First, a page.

Regardless, in the spirit of the name of their podcast, they ask a series of Reasonably Shady questions, meaning that they push their guest’s buttons and get irrationally offended when their guests push back, particularly Wendy. It does seem that at this point, they are seeking to maintain an existing tension with Wendy. The claim about her distaste with Gizelle’s house is as much of a reach as Karen’s commitment to Gizelle’s death wish on Ray — in fact, it never even happened — and the commitment to gaslighting her on the use of the phrase “haters” when there is a whole to-do policing on how Mia needed to address a conversation via text is over-the-top. Wendy is not the only one who is confused; she is just the only one who vocalizes it. Karen probably would have as well, but the second dose of the vaccine apparently has her too loopy to see up from down, and the directors get straight to work on giving us the full monty of effects to drill that in, from the fisheye lens to the buzzing fly; you would have thought Karen is living out Fear and Loathing in Potomac.

Nevertheless, despite the progress made in the last episode, we end up right back where we started with Wendy and the crew. She lays plain the hypocrisies and, to her credit, refuses to back down from her positions, leaving them to call her standoffish, impossible, and disrespectful. Meanwhile, Mia and Candiace fully get into an argument about Mia’s gossiping in the music video. Candiace immediately de-escalates the second Gizelle admits that she also thought the video was low-budget and was equally interested in the financials around Chris. As much bark as Candiace likes to portray, she is just as aware of the power dynamics in the ensemble; she thinks she has the one-up on Mia but doesn’t want to be on the outs with the inner circle. It’s a tightrope that she will only be able to walk for so long because the Green-Eyed Bandits are only loyal to themselves; if she continues to defer to them, however, any aggression she continues to level at Ashley and Mia — specifically with regard to their behavior this season — will look childish considering that it could be easily directed at the other two.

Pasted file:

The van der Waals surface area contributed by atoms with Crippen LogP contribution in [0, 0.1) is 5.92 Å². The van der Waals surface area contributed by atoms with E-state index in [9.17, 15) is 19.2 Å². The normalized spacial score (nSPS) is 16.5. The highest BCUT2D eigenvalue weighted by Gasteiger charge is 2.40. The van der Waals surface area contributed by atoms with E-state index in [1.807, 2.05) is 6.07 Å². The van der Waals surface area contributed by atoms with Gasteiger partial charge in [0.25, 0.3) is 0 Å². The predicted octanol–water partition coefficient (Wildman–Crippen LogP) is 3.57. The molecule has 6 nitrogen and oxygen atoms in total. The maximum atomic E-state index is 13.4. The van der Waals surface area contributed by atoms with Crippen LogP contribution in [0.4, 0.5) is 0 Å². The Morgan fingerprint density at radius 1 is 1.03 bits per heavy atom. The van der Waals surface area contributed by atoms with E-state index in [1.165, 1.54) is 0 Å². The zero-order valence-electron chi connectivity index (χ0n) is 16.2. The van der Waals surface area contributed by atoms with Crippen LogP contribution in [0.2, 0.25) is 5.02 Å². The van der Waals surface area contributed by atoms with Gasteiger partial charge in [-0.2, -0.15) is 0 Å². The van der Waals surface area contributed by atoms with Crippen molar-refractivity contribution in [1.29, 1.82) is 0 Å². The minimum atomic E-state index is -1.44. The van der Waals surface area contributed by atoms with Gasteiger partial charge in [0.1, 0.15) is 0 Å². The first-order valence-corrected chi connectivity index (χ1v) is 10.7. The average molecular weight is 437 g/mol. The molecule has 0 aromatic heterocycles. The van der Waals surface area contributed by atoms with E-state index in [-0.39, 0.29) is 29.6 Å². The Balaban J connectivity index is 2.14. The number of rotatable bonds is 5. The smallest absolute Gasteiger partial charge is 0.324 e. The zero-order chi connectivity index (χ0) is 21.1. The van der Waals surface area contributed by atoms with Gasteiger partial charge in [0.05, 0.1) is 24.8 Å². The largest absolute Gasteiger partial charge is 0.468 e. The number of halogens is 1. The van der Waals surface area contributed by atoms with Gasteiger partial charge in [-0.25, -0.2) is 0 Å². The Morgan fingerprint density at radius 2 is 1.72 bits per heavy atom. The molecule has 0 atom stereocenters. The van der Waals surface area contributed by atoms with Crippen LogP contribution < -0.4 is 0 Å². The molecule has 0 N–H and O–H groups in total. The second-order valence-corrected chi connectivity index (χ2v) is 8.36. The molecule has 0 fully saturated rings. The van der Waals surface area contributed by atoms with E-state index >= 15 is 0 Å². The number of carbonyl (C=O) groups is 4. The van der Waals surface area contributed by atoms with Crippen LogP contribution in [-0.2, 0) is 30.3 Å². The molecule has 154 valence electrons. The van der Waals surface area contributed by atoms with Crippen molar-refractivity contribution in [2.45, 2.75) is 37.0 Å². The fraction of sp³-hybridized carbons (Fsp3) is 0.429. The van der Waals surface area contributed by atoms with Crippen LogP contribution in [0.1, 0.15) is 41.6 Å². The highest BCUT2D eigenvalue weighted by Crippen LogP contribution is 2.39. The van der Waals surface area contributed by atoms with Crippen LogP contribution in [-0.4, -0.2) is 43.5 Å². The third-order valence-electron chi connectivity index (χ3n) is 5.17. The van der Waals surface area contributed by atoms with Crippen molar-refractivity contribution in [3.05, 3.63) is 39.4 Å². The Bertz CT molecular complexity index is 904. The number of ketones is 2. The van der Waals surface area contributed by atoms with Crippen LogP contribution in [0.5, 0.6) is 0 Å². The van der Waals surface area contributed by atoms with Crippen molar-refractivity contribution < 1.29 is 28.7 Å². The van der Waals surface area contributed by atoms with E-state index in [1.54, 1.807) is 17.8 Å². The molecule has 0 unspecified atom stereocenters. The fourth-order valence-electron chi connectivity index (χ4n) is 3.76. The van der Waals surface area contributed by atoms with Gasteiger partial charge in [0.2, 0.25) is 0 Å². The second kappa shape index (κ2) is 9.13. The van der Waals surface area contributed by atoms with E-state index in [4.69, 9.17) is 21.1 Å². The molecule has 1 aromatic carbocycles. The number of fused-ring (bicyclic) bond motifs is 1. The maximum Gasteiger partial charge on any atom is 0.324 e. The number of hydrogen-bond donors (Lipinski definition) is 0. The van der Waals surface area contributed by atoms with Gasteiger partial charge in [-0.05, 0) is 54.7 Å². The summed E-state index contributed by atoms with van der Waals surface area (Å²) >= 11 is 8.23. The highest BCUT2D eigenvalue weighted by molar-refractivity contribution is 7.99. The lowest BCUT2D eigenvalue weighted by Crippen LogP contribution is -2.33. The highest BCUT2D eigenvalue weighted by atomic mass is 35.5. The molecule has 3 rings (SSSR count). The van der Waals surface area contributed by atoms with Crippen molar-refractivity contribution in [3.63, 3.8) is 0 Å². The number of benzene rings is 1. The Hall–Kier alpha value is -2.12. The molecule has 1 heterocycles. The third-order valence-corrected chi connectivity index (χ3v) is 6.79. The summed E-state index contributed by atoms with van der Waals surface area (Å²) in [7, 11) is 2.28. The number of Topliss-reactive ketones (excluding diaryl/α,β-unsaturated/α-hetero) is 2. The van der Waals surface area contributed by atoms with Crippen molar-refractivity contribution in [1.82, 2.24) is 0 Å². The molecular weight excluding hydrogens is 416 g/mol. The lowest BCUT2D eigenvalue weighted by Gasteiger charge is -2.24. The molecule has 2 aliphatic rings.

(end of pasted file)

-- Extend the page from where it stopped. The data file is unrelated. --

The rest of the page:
Next week, the couples find themselves at the Eastern Shore, G finally lets loose, for better or worse, and tensions between Candiace and Mia continue to boil over. See you all then!

• I’ll get it out of the way now: Candle drama is a nonstarter for me, and I’m barely going to commit time to this in my recaps unless you all convince me otherwise. I know how product development works, and Karen is further along, and that’s just kind of it. What’s next, wine label drama? It’s a big market; this is a fictive conflict.

• I find it particularly interesting that whenever Candiace gets called out for the callousness of her insults, she finds a way to justify it. I think it’s a fair rebuttal that other women across the franchise don’t always get the same level of scorn, but it’s not always true; Kenya Moore does get held critically for saying nasty things, as does NeNe Leakes. Phaedra got herself in trouble repeatedly because she let herself get too loose with her reads. They may become social media lore down the line, but they do get held harshly in real-time. Anyway, Mia pointing out that calling another woman a ho as an insult comes from a place of insecurity shouldn’t have unsettled her nearly as much as it did.

• Something about Gizelle demanding respect in her own house when she literally invited a group of them over to her outdoor construction zone so that she could insult them over finger food has my eyes crossing at the absurdity.

• If Robyn has just one of Karen’s drunk voicemails and releases them upon the interwebs, that might be the most value she’s added to the series throughout its entire six-season run.

• Michael, a glitch in the matrix, continues to grace us with his absence.